DIR: Sophie Fiennes PRO: Ailish Bracken DOP: Remko Schnor. WRI: Slavoj Zisek CAST: Slavoj Žižek
This insightful, enjoyable documentary is Slavoj Žižek and Sophie Fiennes’ follow-up to their equally entertaining The Pervert’s Guide to Cinema. Whereas in their earlier collaboration, Žižek, the revered philosopher and psychoanalyst examined cinema from the viewpoint of psychoanalysis and in particular how the cinema acts as a representation of human desire, here he utilises films as a means to exemplify and consider diverse ideological concerns.
Žižek examines issues such as capitalism, religion, class and gender and how certain films either reaffirm or subvert traditional western values in relations to these themes. He examines high-profile titles such The Sound of Music, Taxi Driver and Titanic, while also drawing attention to the subversive qualities of lesser known pictures such as John Carpenter’s They Live! and John Frankenheimer’s Seconds. Žižek is particularly enthusiastic about the Carpenter film describing it as a ‘masterpiece’, while his assertions on class in relation to Titanic are priceless in their wittiness and astuteness.
Fiennes attempts at making the film cinematic, though admirable as that may be, are less successful. These attempts amount to simply inserting Žižek into the scenes of films he is referring to. This gimmick here seems every bit as tacky and uninspired as it did in the former collaboration between filmmaker and philosopher. However, despite the groan-inducing obviousness of Fiennes’ direction, the film is consistently engaging due to the agreeable, persuasive presence of the great Žižek.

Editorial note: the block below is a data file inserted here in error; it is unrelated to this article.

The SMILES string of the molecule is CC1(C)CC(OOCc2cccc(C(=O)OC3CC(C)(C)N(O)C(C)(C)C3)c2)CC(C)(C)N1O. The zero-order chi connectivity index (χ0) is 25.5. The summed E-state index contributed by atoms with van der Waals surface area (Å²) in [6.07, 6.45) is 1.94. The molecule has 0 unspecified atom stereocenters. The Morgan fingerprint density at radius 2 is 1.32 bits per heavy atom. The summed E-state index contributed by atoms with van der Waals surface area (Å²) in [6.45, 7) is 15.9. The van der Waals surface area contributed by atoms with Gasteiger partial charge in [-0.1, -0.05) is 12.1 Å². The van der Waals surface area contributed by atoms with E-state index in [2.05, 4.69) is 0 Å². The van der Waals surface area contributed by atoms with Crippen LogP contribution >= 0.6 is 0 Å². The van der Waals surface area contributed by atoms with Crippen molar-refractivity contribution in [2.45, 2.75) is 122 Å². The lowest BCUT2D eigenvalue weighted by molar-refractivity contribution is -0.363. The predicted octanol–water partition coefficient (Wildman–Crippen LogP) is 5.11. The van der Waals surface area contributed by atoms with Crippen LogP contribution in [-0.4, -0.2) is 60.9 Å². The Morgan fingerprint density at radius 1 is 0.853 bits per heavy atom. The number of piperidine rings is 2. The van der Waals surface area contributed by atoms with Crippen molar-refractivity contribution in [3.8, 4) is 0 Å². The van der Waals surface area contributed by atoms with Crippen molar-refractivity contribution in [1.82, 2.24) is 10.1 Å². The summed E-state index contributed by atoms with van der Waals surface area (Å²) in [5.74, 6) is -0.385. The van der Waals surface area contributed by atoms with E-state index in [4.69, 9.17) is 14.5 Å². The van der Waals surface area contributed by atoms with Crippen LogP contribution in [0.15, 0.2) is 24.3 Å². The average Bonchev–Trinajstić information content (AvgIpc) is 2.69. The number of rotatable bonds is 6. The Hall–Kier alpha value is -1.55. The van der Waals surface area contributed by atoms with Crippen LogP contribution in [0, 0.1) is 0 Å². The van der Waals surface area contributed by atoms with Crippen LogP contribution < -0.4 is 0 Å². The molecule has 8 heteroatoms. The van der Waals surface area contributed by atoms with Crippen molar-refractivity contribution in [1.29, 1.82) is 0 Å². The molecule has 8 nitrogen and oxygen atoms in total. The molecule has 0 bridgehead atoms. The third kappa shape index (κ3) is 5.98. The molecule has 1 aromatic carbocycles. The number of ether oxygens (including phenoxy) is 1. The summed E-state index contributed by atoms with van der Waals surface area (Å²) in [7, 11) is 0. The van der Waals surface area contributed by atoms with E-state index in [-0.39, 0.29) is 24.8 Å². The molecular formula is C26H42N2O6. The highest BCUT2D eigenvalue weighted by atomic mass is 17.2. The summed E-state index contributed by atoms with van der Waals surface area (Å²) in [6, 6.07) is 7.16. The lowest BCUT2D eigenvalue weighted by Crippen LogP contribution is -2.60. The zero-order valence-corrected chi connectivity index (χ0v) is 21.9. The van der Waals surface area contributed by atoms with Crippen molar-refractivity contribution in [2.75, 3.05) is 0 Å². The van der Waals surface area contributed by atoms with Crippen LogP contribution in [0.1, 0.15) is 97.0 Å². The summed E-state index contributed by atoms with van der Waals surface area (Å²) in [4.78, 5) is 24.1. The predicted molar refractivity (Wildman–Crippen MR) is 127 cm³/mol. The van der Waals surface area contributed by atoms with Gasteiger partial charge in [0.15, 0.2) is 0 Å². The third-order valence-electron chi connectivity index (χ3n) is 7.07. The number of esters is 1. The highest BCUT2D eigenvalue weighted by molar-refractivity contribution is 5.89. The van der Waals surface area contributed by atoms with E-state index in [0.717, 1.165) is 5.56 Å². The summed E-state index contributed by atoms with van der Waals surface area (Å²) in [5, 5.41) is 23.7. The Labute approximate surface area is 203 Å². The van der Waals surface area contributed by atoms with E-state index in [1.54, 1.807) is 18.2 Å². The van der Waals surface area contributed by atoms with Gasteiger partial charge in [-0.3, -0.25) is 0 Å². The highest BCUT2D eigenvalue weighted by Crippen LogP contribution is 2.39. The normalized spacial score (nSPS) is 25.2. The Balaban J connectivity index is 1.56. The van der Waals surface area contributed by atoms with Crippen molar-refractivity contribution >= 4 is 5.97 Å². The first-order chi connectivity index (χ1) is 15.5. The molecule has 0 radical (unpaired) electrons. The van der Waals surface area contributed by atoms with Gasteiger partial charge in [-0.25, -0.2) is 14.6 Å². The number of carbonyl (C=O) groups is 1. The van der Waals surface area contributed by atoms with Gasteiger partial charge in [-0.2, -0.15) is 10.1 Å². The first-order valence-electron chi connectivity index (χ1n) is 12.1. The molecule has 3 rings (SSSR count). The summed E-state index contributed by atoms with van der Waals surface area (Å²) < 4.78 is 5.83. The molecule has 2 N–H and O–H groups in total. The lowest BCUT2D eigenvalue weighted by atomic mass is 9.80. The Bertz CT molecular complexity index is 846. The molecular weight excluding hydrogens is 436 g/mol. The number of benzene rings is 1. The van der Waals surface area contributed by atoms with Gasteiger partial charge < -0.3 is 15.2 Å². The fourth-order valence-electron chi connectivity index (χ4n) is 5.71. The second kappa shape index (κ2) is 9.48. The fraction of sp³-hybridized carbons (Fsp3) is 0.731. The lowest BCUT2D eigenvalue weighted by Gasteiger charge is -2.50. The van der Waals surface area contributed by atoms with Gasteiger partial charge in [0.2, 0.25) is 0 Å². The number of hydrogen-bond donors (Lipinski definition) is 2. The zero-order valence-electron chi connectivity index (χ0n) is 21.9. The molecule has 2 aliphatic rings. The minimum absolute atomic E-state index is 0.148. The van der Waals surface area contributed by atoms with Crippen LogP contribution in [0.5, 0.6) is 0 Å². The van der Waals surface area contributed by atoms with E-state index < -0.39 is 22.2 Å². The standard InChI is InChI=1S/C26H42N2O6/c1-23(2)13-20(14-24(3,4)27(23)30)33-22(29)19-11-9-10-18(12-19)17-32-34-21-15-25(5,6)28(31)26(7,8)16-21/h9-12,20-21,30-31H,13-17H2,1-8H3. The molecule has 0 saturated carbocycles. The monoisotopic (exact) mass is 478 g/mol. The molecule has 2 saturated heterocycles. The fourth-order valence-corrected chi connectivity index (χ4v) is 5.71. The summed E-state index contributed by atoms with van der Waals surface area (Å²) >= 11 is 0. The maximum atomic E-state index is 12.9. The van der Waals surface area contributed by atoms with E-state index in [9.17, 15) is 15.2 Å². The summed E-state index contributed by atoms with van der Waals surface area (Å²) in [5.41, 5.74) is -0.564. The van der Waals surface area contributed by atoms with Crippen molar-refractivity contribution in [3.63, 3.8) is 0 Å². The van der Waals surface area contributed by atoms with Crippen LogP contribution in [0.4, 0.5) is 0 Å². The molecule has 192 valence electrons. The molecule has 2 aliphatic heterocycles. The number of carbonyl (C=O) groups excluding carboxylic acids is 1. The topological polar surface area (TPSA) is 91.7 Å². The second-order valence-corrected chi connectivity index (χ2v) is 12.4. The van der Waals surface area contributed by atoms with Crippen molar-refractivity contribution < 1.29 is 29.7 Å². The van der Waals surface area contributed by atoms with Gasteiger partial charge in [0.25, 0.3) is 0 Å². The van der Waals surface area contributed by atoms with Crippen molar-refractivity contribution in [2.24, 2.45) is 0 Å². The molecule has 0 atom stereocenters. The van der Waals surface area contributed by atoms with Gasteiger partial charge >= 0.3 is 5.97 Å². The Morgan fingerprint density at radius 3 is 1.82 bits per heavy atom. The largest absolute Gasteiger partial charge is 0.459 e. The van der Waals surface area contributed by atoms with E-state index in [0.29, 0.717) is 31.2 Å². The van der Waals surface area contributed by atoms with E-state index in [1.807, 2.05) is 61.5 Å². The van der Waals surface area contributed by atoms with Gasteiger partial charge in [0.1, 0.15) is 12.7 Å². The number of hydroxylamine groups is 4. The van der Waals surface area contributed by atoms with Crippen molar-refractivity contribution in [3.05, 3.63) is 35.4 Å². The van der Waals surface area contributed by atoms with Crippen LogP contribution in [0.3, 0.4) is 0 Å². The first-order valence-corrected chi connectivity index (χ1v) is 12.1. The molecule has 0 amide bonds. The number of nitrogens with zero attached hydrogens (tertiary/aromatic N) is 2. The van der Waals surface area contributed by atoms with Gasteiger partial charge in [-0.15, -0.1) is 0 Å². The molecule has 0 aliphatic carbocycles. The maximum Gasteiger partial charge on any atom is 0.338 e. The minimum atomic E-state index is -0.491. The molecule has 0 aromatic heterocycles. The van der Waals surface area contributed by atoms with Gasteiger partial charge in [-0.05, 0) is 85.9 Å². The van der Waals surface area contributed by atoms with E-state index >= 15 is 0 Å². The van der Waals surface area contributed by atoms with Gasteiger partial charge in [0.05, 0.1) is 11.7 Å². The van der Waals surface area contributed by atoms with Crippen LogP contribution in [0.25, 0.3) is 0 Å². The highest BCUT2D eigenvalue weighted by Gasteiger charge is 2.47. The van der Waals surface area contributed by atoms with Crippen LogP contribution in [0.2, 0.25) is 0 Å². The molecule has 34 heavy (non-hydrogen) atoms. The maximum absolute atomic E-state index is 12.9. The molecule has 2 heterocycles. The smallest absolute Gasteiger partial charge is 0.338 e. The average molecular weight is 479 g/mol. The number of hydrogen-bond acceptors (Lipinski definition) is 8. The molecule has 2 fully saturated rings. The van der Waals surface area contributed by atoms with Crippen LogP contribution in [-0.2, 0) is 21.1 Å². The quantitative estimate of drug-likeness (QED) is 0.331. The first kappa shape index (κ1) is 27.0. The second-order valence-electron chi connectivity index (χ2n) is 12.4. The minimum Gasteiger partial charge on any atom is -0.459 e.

Žižek manages to relate complex ideas in an accessible, humourous manner. His assertions are generally gloomy in relation to the picture they paint of humanity, but Žižek does end on a cautiously optimistic note. It may reflect badly on this reviewer that he admits this faint optimism was less compelling for him than scenes in which Žižek talks of the sexual undertones of songs in The Sound of Music or one particularly delightful moment when Žižek uncompromisingly faces the camera down proclaiming: ‘we are alone’. Perhaps the slightly unconvincing nature of the film’s last-gasp optimism is down to the film’s length. At 136 minutes the picture does feel overlong.
Ultimately though, despite some flaws, the film stands as a hugely entertaining, stimulating, and genuinely funny piece of work. This is essentially a one-man show and the film is a great showcase not only for the intellectual attributes of Žižek but also his performative capabilities.
The Pervert’s Guide to Ideology is released on 4th October 2013